Olympic team notes

Analysis: U.S. U-23 team opens Olympic cycle with win over Mexico

The U.S. U-23 team opened up its cycle with a 2-1 win over Mexico in Phoenix. ASN's Brian Sciaretta takes you through the postgame reaction with quotes from Marko Mitrovic and a few of the key players. 
BY Brian Sciaretta Posted
October 12, 2023
3:05 AM

THE UNITED STATES U-23 team formally kicked off its preparations for the 2024 Olympics with a 2-1 win over Mexico on Wednesday night in Phoenix, Arizona. The win was first of two friendlies the U.S. team will play this window as next Tuesday they will host Japan, again in Phoenix.

Due to “red tape” issues, this game against Mexico was not stream or televised.

The U.S. goals were scored at the end of each half as New England Revolution winger/attacking midfielder Esmir Bajraktarevic opened the scoring in the 45th minute.

Then in the 90th minute, Seattle Sounders Obed Vargas gave the U.S. team a 2-0 lead in the 90th minute. The famous “Dos a Cero” score, however, did not last long as Mexico scored in stoppage time to pull one back at 2-1 just before the final whistle sounded.

The U.S. team started a strong lineup but still with some interesting decisions made by head coach Marko Mitrovic. Tanner Tessmann is typically a No. 8 box-to-box with Venezia but he was instead started more as a No. 6 in back of Jack McGlynn and Gianluca Busio. This pushed Brian Gutierrez, normally a No. 10, out wide.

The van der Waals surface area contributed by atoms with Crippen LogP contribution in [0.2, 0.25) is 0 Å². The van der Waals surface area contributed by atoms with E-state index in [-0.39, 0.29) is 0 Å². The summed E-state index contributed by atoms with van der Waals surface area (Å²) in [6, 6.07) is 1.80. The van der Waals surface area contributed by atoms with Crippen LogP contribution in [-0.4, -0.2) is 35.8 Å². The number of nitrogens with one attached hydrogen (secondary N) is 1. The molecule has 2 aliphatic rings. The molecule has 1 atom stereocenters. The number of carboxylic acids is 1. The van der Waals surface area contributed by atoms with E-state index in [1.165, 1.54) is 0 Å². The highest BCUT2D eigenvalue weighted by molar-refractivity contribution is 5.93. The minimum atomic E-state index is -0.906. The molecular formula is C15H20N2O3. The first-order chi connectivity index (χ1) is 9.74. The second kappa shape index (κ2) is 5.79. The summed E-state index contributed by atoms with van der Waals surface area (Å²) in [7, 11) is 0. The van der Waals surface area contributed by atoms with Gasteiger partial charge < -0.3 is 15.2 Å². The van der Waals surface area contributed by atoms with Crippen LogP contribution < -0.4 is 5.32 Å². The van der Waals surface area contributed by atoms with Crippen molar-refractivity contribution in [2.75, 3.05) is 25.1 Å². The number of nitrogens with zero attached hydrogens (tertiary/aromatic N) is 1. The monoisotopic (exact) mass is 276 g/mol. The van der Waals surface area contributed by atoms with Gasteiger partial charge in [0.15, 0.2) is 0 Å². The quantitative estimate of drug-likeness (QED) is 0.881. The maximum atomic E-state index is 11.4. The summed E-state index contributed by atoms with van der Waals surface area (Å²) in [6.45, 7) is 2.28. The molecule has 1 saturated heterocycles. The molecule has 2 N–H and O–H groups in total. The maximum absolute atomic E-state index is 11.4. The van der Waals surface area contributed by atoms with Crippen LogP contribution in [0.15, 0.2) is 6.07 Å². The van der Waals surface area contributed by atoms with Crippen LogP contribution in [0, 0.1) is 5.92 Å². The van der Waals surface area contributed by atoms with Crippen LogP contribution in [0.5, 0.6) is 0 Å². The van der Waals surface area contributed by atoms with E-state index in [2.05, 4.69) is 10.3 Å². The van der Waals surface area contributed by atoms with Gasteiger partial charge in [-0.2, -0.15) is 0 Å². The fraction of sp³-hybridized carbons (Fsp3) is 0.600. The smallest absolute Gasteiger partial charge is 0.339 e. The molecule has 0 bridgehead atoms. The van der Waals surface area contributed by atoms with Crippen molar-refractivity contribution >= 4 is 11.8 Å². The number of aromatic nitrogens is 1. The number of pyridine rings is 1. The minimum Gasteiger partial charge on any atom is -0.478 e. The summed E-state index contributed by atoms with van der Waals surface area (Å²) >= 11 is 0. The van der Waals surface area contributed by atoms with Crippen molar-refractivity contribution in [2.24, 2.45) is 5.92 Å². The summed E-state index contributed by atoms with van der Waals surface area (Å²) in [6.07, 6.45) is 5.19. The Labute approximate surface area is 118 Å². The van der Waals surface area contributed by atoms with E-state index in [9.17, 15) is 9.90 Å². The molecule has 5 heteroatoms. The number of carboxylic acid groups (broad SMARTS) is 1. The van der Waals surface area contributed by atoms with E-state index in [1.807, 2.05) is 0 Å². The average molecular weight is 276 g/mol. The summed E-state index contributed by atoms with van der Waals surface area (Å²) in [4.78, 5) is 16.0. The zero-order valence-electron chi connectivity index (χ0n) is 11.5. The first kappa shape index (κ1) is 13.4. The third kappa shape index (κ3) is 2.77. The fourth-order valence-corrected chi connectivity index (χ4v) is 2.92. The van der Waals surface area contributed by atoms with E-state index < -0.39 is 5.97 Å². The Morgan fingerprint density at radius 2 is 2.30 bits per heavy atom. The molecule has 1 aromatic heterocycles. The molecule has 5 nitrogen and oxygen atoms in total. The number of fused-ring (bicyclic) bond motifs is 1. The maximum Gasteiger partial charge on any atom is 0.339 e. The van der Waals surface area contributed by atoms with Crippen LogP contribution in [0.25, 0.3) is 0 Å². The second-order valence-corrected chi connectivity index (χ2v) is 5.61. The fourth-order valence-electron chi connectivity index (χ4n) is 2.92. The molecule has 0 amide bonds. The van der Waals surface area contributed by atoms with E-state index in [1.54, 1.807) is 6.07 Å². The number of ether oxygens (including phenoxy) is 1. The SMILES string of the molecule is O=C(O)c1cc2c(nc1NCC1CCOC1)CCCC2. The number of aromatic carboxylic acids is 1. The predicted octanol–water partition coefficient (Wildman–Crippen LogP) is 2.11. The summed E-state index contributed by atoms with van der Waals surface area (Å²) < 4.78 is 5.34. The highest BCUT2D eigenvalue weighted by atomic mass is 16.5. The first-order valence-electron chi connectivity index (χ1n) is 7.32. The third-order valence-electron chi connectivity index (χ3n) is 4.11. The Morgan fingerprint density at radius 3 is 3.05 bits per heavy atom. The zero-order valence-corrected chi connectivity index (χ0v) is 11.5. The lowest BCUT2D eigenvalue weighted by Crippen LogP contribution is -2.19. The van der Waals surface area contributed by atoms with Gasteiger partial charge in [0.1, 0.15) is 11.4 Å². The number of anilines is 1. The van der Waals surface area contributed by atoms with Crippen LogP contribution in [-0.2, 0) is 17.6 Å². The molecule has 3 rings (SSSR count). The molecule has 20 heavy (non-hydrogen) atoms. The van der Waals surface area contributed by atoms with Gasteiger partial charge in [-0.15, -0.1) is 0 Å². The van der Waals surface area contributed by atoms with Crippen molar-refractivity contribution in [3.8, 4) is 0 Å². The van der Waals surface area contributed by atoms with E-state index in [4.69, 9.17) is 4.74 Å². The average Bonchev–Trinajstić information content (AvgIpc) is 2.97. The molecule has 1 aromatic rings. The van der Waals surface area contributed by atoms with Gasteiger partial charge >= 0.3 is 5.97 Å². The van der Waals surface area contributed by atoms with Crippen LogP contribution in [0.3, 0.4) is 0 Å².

Taylor Booth started on the wing with Duncan McGuire also getting the start as the No. 9, which was expected. John Tolkin getting the start at left back was noteworthy as Caleb Wiley is also knocking at the door.

Central defense is also very thin for this group but Maximillian Dietz and Johnathan Tomkinson got the nod. While Chris Brady is a starter for the Chicago Fire, Mitrovic elected to start Crew goalkeeper Patrick Schulte.

The U.S. team nearly scored early when Booth drew a penalty in the fifth minute, but his ensuing attempt was saved. Booth was subbed out in the 32nd minute but that was prearranged as this was his first game since August 12 after returning from an injury. He was scheduled to play only about 30 minutes.


Fortunately, for the U.S. team, Booth’s substitute Bajraktarevic was also effective. His goal just before halftime was a nice left-footed strike from 22 yards.

In the second half, the U.S. made two massive waves of transitions in the 60th and 73rd minutes. This left Schulte and Dietz as the only players to go the full 90.

The U.S. doubled the lead in the 90th minute via Vargas on a played created by FC Dallas winger Bernard Kamungo who came into the game in the 73rd minute.

Shortly after a late Mexico goal, the game ended at 2-1 for the United States.

Busio, the U.S. team’s captain, was happy with the first game of the cycle.

“It was a great performance and obviously we don't have many camps leading up to the Olympics,” Busio said. “So just to build the habit of winning and playing in games like against good opponents will really prepare us. So just to start off the cycle like this with a good performance, we really learned a lot about ourselves. It's our third day together, for us to go out there and play like we've been together awhile really shows the commitment of the group. I'm looking forward to what is to come.”

Here are some notes on the game.


U.S controlled early, but Mexico responded


The U.S. team began the game on the front foot and were the better team in the first half. Mexico raised the game in the second half and the U.S. team was a bit more disjointed with the wave of substitutions.

Vargas noted that his goal in the second half was important counter Mexico’s increasing pressure.

“It was very good myself and for the team,” Vargas said of the game. “We were in a tough spot in the game. They were building a lot of pressure. We were 1-0 up but we had to get back into the game. Scoring that goal relieved some of that pressure off of us.”